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Difficult Women
   

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Roxane Gay is one of those public intellectuals who
has come to represent a school of thought: in her
case, a 21st-century intersectional feminism that's
friendly to lipstick but against body shaming; fond
of pop culture but strongly critical of its exclusionary
tendencies. She is known for her fierce stance
against violence towards women, and against the
way fictional representations tend to normalise or
even excuse it. But in her new short story collection,
she is in danger of suggesting that women can find
abuse both cathartic and sexually satisfying.
Gay is a writer of formidable charm and intellect,
with a knack for intriguing premises. She is especially
masterful at writing striking openings: "My husband
is not a kind man and with him, I am not a
good person"; "The stone-thrower lives in a glass
house with his glass family"; "My husband is a
hunter. I am a knife". In many stories, this strength
is sustained and magnified. "Requiem for a Glass
Heart" develops into a beautiful allegory on human
frailty. Another gem is "North Country", about a
young academic at an isolated college who starts a
relationship with a working-class local; it's meticulous
in tone and detail, understated and exquisite.
Where there are flaws in individual stories, they
are those one would expect from someone who is
by temperament a popular writer. Gay's language
is powerful but sometimes careless, which can result
in Fifty Shades prose, like this passage from
"Noble Things": "From the beginning, they had
shared something strong, something beyond anything
they had ever known … Parker loved her
edge, how she could never be tamed." The dialogue
can also be mechanical. In "La Negra
Blanca", a woman being sexually harassed by her
boss states baldly, "I need this job", before submitting
to his advances; he then says to her, "Do you
need a Daddy?" by which point the reader is cringing
for the wrong reasons. But we're generally carried
past these clumsy details by the force of Gay's
narrative voice.
The abuser is always a cartoonish, leering, violent
pig who not only lacks good qualities; he lacks
any other qualities
A peculiarity of short-story collections is that any
preoccupation of the author stands out, as story
after story returns to it. Here, violence against
women appears in roughly half the stories. This is
not unexpected; what is surprising is how it is portrayed.
The abuser is always a cartoonish, leering,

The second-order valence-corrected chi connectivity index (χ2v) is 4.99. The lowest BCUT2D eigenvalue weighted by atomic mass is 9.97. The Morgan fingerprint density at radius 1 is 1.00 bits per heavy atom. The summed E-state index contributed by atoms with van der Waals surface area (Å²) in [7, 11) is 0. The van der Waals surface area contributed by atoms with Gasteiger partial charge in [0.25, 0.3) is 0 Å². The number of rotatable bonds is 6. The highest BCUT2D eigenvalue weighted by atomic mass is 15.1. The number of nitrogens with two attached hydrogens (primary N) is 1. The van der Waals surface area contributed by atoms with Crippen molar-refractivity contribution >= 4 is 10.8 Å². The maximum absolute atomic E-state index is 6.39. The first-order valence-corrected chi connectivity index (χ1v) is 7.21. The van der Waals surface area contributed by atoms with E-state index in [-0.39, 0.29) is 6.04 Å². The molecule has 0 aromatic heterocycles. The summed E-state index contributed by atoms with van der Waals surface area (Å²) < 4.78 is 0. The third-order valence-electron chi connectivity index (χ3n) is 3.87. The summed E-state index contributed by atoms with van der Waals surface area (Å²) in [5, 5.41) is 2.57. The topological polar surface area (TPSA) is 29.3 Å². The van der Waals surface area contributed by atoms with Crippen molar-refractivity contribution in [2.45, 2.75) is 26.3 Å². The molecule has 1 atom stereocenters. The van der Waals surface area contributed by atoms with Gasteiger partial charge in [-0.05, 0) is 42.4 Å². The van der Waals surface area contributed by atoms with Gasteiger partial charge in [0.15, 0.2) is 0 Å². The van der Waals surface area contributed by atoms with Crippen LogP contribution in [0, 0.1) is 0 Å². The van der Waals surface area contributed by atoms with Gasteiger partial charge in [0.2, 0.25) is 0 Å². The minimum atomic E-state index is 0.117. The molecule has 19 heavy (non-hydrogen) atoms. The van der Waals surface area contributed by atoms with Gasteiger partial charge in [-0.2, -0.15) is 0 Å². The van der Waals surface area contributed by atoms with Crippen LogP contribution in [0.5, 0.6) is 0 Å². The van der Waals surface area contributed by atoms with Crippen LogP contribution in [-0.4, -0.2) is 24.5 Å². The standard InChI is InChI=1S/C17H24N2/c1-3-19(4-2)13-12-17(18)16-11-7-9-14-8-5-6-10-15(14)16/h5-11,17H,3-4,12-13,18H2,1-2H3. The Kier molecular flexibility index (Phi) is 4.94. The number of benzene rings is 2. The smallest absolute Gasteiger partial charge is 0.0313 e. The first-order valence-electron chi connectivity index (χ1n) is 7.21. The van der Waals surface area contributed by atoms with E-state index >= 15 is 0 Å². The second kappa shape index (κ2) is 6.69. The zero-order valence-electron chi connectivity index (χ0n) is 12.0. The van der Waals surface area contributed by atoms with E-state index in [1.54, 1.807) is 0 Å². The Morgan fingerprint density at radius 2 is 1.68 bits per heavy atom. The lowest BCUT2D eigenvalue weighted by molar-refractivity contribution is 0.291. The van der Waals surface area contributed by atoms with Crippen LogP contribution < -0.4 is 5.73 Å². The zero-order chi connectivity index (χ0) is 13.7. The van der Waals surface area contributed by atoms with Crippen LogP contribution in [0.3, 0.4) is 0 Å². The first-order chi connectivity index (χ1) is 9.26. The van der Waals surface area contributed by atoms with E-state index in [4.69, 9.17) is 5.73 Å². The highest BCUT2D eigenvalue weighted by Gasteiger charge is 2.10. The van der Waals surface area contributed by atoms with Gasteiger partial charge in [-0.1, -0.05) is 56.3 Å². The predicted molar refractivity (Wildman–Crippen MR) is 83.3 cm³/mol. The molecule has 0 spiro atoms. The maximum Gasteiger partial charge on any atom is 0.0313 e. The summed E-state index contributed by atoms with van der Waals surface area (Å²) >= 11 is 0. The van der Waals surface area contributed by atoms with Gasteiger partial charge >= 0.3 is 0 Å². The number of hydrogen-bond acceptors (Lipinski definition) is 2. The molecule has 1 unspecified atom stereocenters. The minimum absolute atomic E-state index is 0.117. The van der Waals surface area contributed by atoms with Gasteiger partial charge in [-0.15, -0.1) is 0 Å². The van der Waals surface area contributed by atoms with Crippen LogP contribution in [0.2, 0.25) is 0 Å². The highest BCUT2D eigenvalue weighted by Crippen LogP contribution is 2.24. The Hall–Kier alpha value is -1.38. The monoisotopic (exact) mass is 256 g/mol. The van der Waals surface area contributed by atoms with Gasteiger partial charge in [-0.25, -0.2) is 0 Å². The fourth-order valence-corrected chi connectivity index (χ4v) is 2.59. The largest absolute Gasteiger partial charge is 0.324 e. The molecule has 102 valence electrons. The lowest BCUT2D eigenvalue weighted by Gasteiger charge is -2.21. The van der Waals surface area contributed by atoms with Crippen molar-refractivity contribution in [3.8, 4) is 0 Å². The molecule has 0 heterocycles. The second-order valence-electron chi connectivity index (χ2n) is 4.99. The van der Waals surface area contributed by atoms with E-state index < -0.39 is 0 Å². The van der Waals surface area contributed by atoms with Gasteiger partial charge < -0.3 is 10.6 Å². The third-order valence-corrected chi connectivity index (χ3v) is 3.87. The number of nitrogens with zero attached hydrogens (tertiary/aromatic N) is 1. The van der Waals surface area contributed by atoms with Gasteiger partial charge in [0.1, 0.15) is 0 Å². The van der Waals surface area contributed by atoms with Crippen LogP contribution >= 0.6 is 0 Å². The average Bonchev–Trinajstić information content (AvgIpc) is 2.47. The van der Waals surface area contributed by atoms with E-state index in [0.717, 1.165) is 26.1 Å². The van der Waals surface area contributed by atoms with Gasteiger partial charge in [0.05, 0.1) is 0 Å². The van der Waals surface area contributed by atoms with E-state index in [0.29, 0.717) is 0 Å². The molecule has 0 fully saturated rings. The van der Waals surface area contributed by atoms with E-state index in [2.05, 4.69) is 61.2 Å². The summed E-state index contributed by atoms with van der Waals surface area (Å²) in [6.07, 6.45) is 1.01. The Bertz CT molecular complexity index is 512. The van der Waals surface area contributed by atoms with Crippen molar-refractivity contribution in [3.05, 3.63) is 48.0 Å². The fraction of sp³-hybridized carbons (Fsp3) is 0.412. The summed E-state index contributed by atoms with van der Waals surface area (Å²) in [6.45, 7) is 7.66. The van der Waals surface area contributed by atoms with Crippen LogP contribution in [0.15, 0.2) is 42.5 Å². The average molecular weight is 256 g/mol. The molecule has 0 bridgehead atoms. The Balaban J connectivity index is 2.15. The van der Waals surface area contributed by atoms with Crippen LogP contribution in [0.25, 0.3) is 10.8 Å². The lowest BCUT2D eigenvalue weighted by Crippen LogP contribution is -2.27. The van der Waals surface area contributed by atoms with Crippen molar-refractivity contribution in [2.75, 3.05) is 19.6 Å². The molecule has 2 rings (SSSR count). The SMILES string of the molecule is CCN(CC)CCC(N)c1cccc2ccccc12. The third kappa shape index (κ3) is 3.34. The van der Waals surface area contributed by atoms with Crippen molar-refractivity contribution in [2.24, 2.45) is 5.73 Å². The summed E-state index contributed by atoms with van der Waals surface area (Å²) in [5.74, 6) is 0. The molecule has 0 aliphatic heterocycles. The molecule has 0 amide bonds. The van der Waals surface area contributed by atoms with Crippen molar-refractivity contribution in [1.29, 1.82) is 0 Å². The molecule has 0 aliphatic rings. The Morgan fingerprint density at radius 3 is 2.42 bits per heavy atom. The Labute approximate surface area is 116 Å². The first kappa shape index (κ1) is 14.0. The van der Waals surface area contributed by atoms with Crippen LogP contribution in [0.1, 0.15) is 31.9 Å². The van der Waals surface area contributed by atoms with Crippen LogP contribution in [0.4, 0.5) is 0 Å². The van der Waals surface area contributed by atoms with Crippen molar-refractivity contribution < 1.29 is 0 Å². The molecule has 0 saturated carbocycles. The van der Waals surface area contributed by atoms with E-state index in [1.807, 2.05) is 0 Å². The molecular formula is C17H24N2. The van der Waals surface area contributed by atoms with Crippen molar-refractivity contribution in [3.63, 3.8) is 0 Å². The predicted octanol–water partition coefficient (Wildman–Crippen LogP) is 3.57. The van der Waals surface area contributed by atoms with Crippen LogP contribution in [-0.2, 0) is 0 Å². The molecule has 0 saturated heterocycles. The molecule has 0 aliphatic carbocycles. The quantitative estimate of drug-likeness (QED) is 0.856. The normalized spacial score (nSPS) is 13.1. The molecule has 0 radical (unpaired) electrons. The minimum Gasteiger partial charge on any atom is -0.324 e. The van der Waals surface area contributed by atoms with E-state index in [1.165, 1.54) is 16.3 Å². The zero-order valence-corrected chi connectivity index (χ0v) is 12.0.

violent pig who not only lacks any good qualities; he
lacks any other qualities. His only feelings are belligerent
insecurity and bestial lust. His female partner
feels nothing for him – not even fear or guilt. But
all too often, she's with him voluntarily because she
wants to be beaten. Here is the culmination of a typical
scene: "He clasped my throat and squeezed
harder and harder, leaving his mark … I waited for
him to punish me, and when he did, it was perfect
relief." To be clear, this is a sex scene. In Difficult
Women, abuse only occurs in the context of sex.
Even in the stories that don't deal with abuse,
sex is most satisfying to women when it leaves
bruises. Occasionally, the bruising is mutual: "They
wanted to hurt each other as much as they loved
each other." More often, she alone is left with "fresh
bruises spreading across my back, down my ass,
between my thighs". If a man is gentle, his partner
chides him with, "You don't have to be soft with me."
Long story cut short, she's asking for it.
There are only two instances in which Gay's
protagonists don't appreciate violent treatment in
any way. First, thankfully, the stories involving
abuse of children. And in the story "La Negra
Blanca", a woman who is raped is simply traumatised,
as one would expect; but the story focuses
so intently on the man's vile, racist sexuality and
lingers so much over physical details that it still
leaves an ambiguous taste. The one treatment of
abuse that fully succeeds is in the final story, "Savage
Gods", where the protagonist's masochism is
deeply explored, and revealed to be a response to
early sexual trauma. Here, the heroine's psychology
is utterly convincing, and the leering pig-like
characters feel magnified by emotion rather than
unrealistically caricatured. This demonstrates that
Gay's complex investment in this issue can produce
fascinating results. But in most of the stories,
the handling feels self-indulgent, even exploitative;
it produces a torrid heat, but sheds no light.

   
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